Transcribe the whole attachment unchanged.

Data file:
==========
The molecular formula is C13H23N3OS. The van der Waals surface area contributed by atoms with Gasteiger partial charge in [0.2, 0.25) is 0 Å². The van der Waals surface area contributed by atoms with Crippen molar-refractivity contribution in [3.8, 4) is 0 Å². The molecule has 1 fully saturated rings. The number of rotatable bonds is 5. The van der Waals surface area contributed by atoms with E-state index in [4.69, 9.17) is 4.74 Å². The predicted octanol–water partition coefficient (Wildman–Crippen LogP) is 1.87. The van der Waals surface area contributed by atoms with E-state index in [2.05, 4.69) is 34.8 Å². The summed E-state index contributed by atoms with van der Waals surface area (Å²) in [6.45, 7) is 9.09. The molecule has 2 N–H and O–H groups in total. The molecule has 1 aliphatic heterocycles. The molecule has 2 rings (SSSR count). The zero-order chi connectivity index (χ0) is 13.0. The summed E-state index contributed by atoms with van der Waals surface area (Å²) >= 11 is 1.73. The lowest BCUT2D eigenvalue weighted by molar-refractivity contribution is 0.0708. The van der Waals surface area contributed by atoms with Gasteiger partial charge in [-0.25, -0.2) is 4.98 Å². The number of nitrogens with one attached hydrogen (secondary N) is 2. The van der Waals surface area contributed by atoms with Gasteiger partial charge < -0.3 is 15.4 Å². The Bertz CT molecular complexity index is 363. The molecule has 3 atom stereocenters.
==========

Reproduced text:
The molecular formula is C13H23N3OS. The van der Waals surface area contributed by atoms with Gasteiger partial charge in [0.2, 0.25) is 0 Å². The van der Waals surface area contributed by atoms with Crippen molar-refractivity contribution in [3.8, 4) is 0 Å². The molecule has 1 fully saturated rings. The number of rotatable bonds is 5. The van der Waals surface area contributed by atoms with E-state index in [4.69, 9.17) is 4.74 Å². The predicted octanol–water partition coefficient (Wildman–Crippen LogP) is 1.87. The van der Waals surface area contributed by atoms with E-state index in [2.05, 4.69) is 34.8 Å². The summed E-state index contributed by atoms with van der Waals surface area (Å²) in [6.45, 7) is 9.09. The molecule has 2 N–H and O–H groups in total. The molecule has 1 aliphatic heterocycles. The molecule has 2 rings (SSSR count). The zero-order chi connectivity index (χ0) is 13.0. The summed E-state index contributed by atoms with van der Waals surface area (Å²) >= 11 is 1.73. The lowest BCUT2D eigenvalue weighted by molar-refractivity contribution is 0.0708. The van der Waals surface area contributed by atoms with Gasteiger partial charge in [-0.25, -0.2) is 4.98 Å². The number of nitrogens with one attached hydrogen (secondary N) is 2. The van der Waals surface area contributed by atoms with Gasteiger partial charge < -0.3 is 15.4 Å². The Bertz CT molecular complexity index is 363. The molecule has 3 atom stereocenters.